You mentioned before that you had this time at AngelList, where you were working for, effectively a startup but a startup, you know, involved in democratization of capital and empowering people to you know, start the syndicates and fund around early stage companies. That’s how we got our start. We built a syndicate that eventually turned into a venture fund. But I’m wondering if you have any good stories or learnings from navall? Or nivi? Oh, sure. To the people that I feel I owe a huge debt of gratitude to and I love when folks come on the show and can talk about their experience with with either of them. Yeah,

38:19
so I didn’t work with Nivi that much. He was not in the office very much. So the only time I ever worked really, with Nivi was if my role kind of clashed with marketing, because he ran marketing for AngelList. So I mostly work with the ball. The ball is just this. I don’t know. He’s kind of like the spirit animal. Do like, is so zen and calm. And wise. So heaven also heaven love. Yeah. I mean, if you can spend an hour with that guy, you walk away, like so much smarter. He’s like one of probably my favorite people. I love a lot of people that I work with there. But he was definitely one of my favorite people to work with. You know, I think that the vol was willing to experiment in really crazy ways with his startup, when I joined, there was no management, you were either a salesperson or an engineer. So I was a salesperson. And then if you wanted to build anything, or you had an idea, you had to go and pitch an engineer and convince them to build the thing with you. The idea there was that a lot of organizations are driven by these product managers, or basically product people are salespeople. And they go and tell the engineers what to build. And he flipped it on its head and said, No, the engineers here decide what we built. That was very different. It caused you to be really scrappy, it’s kind of skunkworks. So like if you couldn’t get engineering resources, you either had to figure out how to code yourself, and make whatever it is you wanted to make. Or you had to cobble together interesting cloud resources and stuff like that to try to like make whatever experiment go that you wanted to run. But the cool thing that evolved would do is just give you complete autonomy to do. So he would say, as long as you’re a driven person, and you’re working towards the same set of goals that we have as a company on a quarterly basis, and we reach these goals, you can kind of work on whatever you want to work off. I love that, you know, because I’m definitely a person who is self driven. And I’m entrepreneurial. I felt like I was running my own little business. I just got to do what I wanted to do. And nobody stopped me. And that was really, really fantastic.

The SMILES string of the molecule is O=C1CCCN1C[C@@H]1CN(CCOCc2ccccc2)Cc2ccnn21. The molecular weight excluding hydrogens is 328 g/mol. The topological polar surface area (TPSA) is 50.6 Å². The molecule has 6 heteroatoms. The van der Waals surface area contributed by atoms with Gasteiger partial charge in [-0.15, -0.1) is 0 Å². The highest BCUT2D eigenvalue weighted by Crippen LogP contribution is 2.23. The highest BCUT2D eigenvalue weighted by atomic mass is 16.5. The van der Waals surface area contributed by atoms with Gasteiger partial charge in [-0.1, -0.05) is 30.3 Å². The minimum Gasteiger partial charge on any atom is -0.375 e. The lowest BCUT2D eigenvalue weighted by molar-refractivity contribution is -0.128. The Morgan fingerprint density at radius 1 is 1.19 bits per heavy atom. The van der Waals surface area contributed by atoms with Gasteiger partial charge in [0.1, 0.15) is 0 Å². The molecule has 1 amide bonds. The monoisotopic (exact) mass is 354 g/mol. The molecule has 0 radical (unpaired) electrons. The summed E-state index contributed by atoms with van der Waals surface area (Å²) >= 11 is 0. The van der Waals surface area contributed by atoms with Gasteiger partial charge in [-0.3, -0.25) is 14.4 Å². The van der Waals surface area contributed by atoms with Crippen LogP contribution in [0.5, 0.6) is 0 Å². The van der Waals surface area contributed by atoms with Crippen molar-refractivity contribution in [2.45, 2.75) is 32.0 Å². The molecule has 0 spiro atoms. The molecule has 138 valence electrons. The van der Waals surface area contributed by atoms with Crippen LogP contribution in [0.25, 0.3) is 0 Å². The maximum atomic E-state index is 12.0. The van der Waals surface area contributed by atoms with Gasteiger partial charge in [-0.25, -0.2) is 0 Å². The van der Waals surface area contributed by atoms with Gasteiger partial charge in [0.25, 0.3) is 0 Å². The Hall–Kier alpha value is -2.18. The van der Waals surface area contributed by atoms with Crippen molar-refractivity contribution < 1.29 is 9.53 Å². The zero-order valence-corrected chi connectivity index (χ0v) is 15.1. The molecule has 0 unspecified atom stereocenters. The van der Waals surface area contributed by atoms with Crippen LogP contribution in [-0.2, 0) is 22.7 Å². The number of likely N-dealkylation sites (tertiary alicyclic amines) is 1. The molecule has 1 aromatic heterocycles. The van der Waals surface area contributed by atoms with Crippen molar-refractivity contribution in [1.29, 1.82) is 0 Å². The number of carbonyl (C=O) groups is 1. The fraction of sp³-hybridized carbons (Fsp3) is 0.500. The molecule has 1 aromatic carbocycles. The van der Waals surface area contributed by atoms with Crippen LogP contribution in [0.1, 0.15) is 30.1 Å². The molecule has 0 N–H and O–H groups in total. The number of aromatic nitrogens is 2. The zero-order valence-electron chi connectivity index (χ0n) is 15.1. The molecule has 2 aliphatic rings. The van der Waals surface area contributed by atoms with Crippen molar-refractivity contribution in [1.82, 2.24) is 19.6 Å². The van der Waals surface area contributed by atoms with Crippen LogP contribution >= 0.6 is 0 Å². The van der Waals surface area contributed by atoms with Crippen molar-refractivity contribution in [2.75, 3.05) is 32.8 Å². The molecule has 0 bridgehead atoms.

40:30
It’s very, it’s like a startup within a startup. Yes, yes.

40:33
Since then, I think they’ve adopted more traditional management techniques, I think they’ve migrated more towards I think Kevin laws is now running AngelList. I could be wrong about that. But I think he is. And then Michael Dougherty, who’s also a good friend of mine, he’s great is running a lot of the the day to day there, too. And he was the engineer I worked with the most while I was there. And so it’s really fantastic to see him in a leadership position. But you know, I had so much fun there, there was never a dull moment, I’ll just put it that way. The ball would come in, and he’d pull you aside, and he would just sprinkle some Zen magic around you. And then you just felt really calm and more enlightened than then you just go back to your what you’re doing. Wow.

41:21
You know, would you talk with him about angel investing? And, yeah, heuristics or, yeah,

41:28
he loves to talk about investing. You know, I would talk to him about some of the stuff that I was working on, he would tell me a little bit about what he was working on. The other cool thing about the office is it’s opened up to angel investors. So if you’re an angel investor, and you syndicate deals on the platform, you can just stop by they’re really cool about it. I found him to be very approachable, and and very cool. I love it. Even let me put, I put a conference together. I was like, hey, I want to throw a conference. Angeles. I’ve never thrown a conference before. And he’s like, go for it. I did. And it was fantastic. And he had a really good time. With Tyler Willis. I started the radio show. Oh, yeah. And AngelList radio. So that was another one of my projects while I was there. Yeah. No, Tyler. Well, yeah. And that will happen from Tyler and I were at YC Demo Day. And I thought his voice was spectacular. And I was like, hey, what? I’ve been thinking about doing a podcast for AngelList. Like, how would you like to be the host? Host like you have an amazing voice.